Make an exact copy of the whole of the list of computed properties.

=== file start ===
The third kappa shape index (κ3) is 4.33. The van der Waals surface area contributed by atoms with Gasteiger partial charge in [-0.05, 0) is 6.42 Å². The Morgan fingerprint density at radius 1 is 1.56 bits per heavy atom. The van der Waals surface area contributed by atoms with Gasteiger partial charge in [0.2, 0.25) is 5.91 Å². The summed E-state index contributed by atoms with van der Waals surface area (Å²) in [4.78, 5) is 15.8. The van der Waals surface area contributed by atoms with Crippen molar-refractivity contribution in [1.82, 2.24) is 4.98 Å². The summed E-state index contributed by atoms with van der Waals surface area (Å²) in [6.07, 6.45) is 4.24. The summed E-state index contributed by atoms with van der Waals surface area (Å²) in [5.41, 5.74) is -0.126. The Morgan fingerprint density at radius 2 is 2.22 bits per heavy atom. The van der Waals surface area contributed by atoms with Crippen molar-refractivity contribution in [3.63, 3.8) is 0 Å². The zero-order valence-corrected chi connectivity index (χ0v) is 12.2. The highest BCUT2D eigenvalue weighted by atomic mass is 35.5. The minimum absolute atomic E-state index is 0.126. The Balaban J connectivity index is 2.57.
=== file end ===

The third kappa shape index (κ3) is 4.33. The van der Waals surface area contributed by atoms with Gasteiger partial charge in [-0.05, 0) is 6.42 Å². The Morgan fingerprint density at radius 1 is 1.56 bits per heavy atom. The van der Waals surface area contributed by atoms with Gasteiger partial charge in [0.2, 0.25) is 5.91 Å². The summed E-state index contributed by atoms with van der Waals surface area (Å²) in [4.78, 5) is 15.8. The van der Waals surface area contributed by atoms with Crippen molar-refractivity contribution in [1.82, 2.24) is 4.98 Å². The summed E-state index contributed by atoms with van der Waals surface area (Å²) in [6.07, 6.45) is 4.24. The summed E-state index contributed by atoms with van der Waals surface area (Å²) in [5.41, 5.74) is -0.126. The Morgan fingerprint density at radius 2 is 2.22 bits per heavy atom. The van der Waals surface area contributed by atoms with Crippen molar-refractivity contribution in [3.63, 3.8) is 0 Å². The zero-order valence-corrected chi connectivity index (χ0v) is 12.2. The highest BCUT2D eigenvalue weighted by atomic mass is 35.5. The minimum absolute atomic E-state index is 0.126. The Balaban J connectivity index is 2.57.